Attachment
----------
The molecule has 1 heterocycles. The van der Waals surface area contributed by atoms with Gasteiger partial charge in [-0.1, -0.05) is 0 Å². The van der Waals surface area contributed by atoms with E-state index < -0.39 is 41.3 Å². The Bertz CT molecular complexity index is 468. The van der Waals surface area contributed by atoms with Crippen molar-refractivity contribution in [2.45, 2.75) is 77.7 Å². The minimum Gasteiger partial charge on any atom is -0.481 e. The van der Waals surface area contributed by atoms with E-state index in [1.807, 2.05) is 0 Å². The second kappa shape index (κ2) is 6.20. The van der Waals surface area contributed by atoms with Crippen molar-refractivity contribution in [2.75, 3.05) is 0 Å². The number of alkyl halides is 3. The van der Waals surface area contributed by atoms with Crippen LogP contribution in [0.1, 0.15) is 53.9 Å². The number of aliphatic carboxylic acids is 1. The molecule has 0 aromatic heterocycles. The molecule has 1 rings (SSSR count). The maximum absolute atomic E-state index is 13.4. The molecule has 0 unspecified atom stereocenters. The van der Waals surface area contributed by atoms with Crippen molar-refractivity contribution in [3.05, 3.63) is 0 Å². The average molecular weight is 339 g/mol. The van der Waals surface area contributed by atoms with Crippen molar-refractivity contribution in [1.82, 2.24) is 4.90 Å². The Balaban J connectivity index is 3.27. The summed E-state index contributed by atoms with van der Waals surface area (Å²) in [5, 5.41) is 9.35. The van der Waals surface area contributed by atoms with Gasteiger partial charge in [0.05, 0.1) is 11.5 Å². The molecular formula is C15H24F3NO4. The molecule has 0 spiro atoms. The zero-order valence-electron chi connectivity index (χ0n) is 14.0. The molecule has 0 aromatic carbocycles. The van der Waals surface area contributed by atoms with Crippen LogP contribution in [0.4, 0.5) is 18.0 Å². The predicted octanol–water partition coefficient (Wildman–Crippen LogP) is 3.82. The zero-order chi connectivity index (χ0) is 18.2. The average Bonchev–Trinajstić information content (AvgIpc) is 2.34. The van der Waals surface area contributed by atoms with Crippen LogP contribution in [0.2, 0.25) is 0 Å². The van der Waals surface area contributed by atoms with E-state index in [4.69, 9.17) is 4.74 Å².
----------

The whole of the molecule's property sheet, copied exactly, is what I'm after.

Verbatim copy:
The molecule has 1 heterocycles. The van der Waals surface area contributed by atoms with Gasteiger partial charge in [-0.1, -0.05) is 0 Å². The van der Waals surface area contributed by atoms with E-state index < -0.39 is 41.3 Å². The Bertz CT molecular complexity index is 468. The van der Waals surface area contributed by atoms with Crippen molar-refractivity contribution in [2.45, 2.75) is 77.7 Å². The minimum Gasteiger partial charge on any atom is -0.481 e. The van der Waals surface area contributed by atoms with E-state index in [1.807, 2.05) is 0 Å². The second kappa shape index (κ2) is 6.20. The van der Waals surface area contributed by atoms with Crippen molar-refractivity contribution in [2.75, 3.05) is 0 Å². The number of alkyl halides is 3. The van der Waals surface area contributed by atoms with Crippen LogP contribution in [0.1, 0.15) is 53.9 Å². The number of aliphatic carboxylic acids is 1. The molecule has 0 aromatic heterocycles. The molecule has 1 rings (SSSR count). The maximum absolute atomic E-state index is 13.4. The molecule has 0 unspecified atom stereocenters. The van der Waals surface area contributed by atoms with Crippen molar-refractivity contribution in [3.05, 3.63) is 0 Å². The average molecular weight is 339 g/mol. The van der Waals surface area contributed by atoms with Crippen molar-refractivity contribution in [1.82, 2.24) is 4.90 Å². The Balaban J connectivity index is 3.27. The summed E-state index contributed by atoms with van der Waals surface area (Å²) in [5, 5.41) is 9.35. The van der Waals surface area contributed by atoms with Gasteiger partial charge in [0.05, 0.1) is 11.5 Å². The molecular formula is C15H24F3NO4. The molecule has 0 spiro atoms. The zero-order valence-electron chi connectivity index (χ0n) is 14.0. The molecule has 0 aromatic carbocycles. The van der Waals surface area contributed by atoms with Crippen LogP contribution in [0.4, 0.5) is 18.0 Å². The predicted octanol–water partition coefficient (Wildman–Crippen LogP) is 3.82. The zero-order chi connectivity index (χ0) is 18.2. The average Bonchev–Trinajstić information content (AvgIpc) is 2.34. The van der Waals surface area contributed by atoms with Crippen LogP contribution in [0.2, 0.25) is 0 Å². The van der Waals surface area contributed by atoms with E-state index in [4.69, 9.17) is 4.74 Å².